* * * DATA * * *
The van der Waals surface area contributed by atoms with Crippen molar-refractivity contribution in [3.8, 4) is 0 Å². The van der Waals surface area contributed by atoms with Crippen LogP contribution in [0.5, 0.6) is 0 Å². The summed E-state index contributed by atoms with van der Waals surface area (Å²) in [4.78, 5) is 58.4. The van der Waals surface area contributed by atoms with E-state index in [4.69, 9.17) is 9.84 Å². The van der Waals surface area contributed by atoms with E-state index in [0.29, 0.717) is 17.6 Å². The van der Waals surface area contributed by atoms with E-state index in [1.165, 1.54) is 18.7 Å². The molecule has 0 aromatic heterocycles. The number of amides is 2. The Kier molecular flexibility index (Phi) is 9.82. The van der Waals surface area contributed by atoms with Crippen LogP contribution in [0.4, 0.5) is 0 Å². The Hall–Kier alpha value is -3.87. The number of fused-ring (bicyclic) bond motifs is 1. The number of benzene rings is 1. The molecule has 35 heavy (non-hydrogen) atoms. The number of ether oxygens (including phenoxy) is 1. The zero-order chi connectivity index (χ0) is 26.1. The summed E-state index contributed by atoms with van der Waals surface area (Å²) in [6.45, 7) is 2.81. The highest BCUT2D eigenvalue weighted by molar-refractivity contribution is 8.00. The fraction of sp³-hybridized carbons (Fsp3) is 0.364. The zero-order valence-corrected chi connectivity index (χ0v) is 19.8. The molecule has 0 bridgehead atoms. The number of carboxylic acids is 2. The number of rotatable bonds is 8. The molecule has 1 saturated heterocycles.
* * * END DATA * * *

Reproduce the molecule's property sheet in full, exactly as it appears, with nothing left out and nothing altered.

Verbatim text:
The van der Waals surface area contributed by atoms with Crippen molar-refractivity contribution in [3.8, 4) is 0 Å². The van der Waals surface area contributed by atoms with Crippen LogP contribution in [0.5, 0.6) is 0 Å². The summed E-state index contributed by atoms with van der Waals surface area (Å²) in [4.78, 5) is 58.4. The van der Waals surface area contributed by atoms with E-state index in [4.69, 9.17) is 9.84 Å². The van der Waals surface area contributed by atoms with E-state index in [0.29, 0.717) is 17.6 Å². The van der Waals surface area contributed by atoms with E-state index in [1.165, 1.54) is 18.7 Å². The molecule has 0 aromatic heterocycles. The number of amides is 2. The Kier molecular flexibility index (Phi) is 9.82. The van der Waals surface area contributed by atoms with Crippen LogP contribution in [0.4, 0.5) is 0 Å². The Hall–Kier alpha value is -3.87. The number of fused-ring (bicyclic) bond motifs is 1. The number of benzene rings is 1. The molecule has 35 heavy (non-hydrogen) atoms. The number of ether oxygens (including phenoxy) is 1. The zero-order chi connectivity index (χ0) is 26.1. The summed E-state index contributed by atoms with van der Waals surface area (Å²) in [6.45, 7) is 2.81. The highest BCUT2D eigenvalue weighted by molar-refractivity contribution is 8.00. The fraction of sp³-hybridized carbons (Fsp3) is 0.364. The zero-order valence-corrected chi connectivity index (χ0v) is 19.8. The molecule has 0 bridgehead atoms. The number of carboxylic acids is 2. The number of rotatable bonds is 8. The molecule has 1 saturated heterocycles.